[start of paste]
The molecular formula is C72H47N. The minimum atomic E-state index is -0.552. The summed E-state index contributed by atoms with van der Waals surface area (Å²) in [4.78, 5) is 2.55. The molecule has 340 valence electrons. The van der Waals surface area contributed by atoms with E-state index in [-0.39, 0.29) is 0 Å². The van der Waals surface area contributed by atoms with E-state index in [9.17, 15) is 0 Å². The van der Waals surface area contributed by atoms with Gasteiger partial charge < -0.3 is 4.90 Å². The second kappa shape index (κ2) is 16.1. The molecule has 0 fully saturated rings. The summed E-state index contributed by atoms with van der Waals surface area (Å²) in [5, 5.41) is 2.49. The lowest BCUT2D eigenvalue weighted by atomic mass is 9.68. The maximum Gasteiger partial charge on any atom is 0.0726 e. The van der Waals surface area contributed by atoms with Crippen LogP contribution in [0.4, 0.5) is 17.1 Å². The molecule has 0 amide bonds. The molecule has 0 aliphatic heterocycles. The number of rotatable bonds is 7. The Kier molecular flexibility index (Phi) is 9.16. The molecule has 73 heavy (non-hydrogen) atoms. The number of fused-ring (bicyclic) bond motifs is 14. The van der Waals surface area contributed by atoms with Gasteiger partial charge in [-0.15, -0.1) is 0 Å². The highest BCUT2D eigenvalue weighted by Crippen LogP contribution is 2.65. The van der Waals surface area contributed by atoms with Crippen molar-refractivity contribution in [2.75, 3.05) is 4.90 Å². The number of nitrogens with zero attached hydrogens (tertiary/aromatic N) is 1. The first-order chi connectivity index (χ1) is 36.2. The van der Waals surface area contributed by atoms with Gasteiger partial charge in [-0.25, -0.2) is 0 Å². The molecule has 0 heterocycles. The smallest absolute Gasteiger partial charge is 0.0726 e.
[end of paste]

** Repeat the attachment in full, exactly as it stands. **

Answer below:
The molecular formula is C72H47N. The minimum atomic E-state index is -0.552. The summed E-state index contributed by atoms with van der Waals surface area (Å²) in [4.78, 5) is 2.55. The molecule has 340 valence electrons. The van der Waals surface area contributed by atoms with E-state index in [-0.39, 0.29) is 0 Å². The van der Waals surface area contributed by atoms with E-state index in [9.17, 15) is 0 Å². The van der Waals surface area contributed by atoms with Gasteiger partial charge < -0.3 is 4.90 Å². The second kappa shape index (κ2) is 16.1. The molecule has 0 fully saturated rings. The summed E-state index contributed by atoms with van der Waals surface area (Å²) in [5, 5.41) is 2.49. The lowest BCUT2D eigenvalue weighted by atomic mass is 9.68. The maximum Gasteiger partial charge on any atom is 0.0726 e. The van der Waals surface area contributed by atoms with Crippen LogP contribution in [0.4, 0.5) is 17.1 Å². The molecule has 0 amide bonds. The molecule has 0 aliphatic heterocycles. The number of rotatable bonds is 7. The Kier molecular flexibility index (Phi) is 9.16. The molecule has 73 heavy (non-hydrogen) atoms. The number of fused-ring (bicyclic) bond motifs is 14. The van der Waals surface area contributed by atoms with Gasteiger partial charge in [-0.15, -0.1) is 0 Å². The highest BCUT2D eigenvalue weighted by Crippen LogP contribution is 2.65. The van der Waals surface area contributed by atoms with Crippen molar-refractivity contribution in [2.75, 3.05) is 4.90 Å². The number of nitrogens with zero attached hydrogens (tertiary/aromatic N) is 1. The first-order chi connectivity index (χ1) is 36.2. The van der Waals surface area contributed by atoms with Gasteiger partial charge in [-0.25, -0.2) is 0 Å². The molecule has 0 heterocycles. The smallest absolute Gasteiger partial charge is 0.0726 e.